Hady Ba: Appointed Invited Professor at the École Normale Supérieure de la Rue d’Ulm – Paris

Congratulations to Dr. Hady Ba, who was formerly a Fulbright Scholar and is now a Research Associate Professor, for being recently appointed as “Invited Professor at the École Normale Supérieure de la Rue d’Ulm” (Paris)! Dr. Hady Ba’s new appointment is one of the two most prestigious appointments in the French academy! Dr. Hady Ba will be teaching his book on the Epistemology of the Global South, which he began writing during his Fulbright Fellowship at UConn.

Congratulations, Hady!

Ting-An Lin: Featured in the APA Studies on Asian and Asian American Philosophers and Philosophies

Congratulations to Assistant Professor Ting-An Lin for her article, “Analytic Philosophy in Taiwan: Impact Within and Beyond Academia,” being published in the Spring 2024 issue of the APA Studies on Asian and Asian American Philosophers and Philosophies, with the special issue theme, “O the Emergence of Analytic Philosophy in East Asia.”

Check out the issue here!

Katie Peters: How Not to Excuse Far-Right Women

Please join us in congratulating Philosophy graduate student Katie Peters on her recent publication of “How Not to Excuse Far-Right Women” on the APA Women in Philosophy Blog. The essay explores the social responsibility of far-right women, as well as the subsequent consequences. You can read an excerpt from the article below:

Why focus on far-right women at all? I think that using the example of far-right women makes it easy to understand who exactly we are exempting from responsibility with the exculpatory narratives of misogyny and infantilization. By insisting that these women, too, are answerable for their actions, we can say that any woman, regardless of whether we agree with her ideology, has the potential to be called upon to answer for her actions and beliefs that harm others.


You can read the whole post by clicking here.

Congrats, Katie!

Tiana-Marie Blassingale: Jeezy’s Lessons from Adversity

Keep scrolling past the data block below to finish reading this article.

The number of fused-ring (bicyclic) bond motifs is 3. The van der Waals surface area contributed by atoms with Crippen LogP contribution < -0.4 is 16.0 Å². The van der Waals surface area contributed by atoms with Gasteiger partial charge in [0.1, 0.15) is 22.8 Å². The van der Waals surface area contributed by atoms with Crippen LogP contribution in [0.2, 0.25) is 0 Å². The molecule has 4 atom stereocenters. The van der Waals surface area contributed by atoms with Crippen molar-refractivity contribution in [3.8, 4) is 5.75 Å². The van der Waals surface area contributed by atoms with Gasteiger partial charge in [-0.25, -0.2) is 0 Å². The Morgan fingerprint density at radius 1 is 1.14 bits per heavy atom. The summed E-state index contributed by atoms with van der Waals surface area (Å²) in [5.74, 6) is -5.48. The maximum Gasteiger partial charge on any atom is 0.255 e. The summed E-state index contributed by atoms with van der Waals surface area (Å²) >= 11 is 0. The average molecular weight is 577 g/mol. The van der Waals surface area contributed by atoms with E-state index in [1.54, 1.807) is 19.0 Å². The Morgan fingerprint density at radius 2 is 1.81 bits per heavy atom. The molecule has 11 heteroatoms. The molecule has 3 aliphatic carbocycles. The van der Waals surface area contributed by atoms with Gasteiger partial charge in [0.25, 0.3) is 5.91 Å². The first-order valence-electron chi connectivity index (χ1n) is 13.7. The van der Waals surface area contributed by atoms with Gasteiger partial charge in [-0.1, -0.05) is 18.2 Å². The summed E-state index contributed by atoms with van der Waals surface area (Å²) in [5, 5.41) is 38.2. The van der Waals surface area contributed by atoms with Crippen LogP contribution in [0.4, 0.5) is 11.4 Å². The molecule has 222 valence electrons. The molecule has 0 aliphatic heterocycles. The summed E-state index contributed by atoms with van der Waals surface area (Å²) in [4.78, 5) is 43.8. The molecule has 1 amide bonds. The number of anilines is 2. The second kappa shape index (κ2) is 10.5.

Please check out an excerpt from Philosophy Graduate Student Tiana-Marie Blassingale’s new review essay, “Jeezy’s Lessons from Adversity”:

On the surface, it seems like Adversity for Sale is a collection of short stories about a young Black man as he navigates his way through the street life into a position of an established entrepreneur who is capable of providing generational wealth for his family by any means. However, seen through a philosophical lens, the book highlights a new perspective on liberatory virtues and vices. It’s a curation of epistemology, learned through lived experiences, not only by Jeezy, but also by many others in the book and the hood, more generally speaking. The book provides a glimpse into a rich body of knowledge, which could be referred to as “Hood Philosophy,” otherwise known as “street smarts” or “street knowledge.”

You can read the full essay on the Blog of the APA here.

Congratulations, Tiana-Marie!

Thomas Meagher: Myisha Cherry’s Failures of Forgiveness Review

Check out Thomas Meagher’s (PhD 2018) newest review essay: “Forgiveness, Obligation, and Cultures of Domination: A Review of Myisha Cherry’s Failures of Forgiveness”.

Below is an excerpt of the article, which you can read in full on the Blog of the APA here.

This diagnosis Cherry relates largely in the form of a discussion of the commonplace or “narrow” view of forgiveness. Cherry characterizes the common view as one in which forgiveness is, at heart, a means of letting go of anger. On such a view, the purpose or telos of forgiving must be to unburden the forgiver of emotions directed toward wrongdoers. Cherry shows, though, that this is an overly narrow conception of the emotional correlates of those contexts in which forgiveness is an option. 

Congrats, Thomas!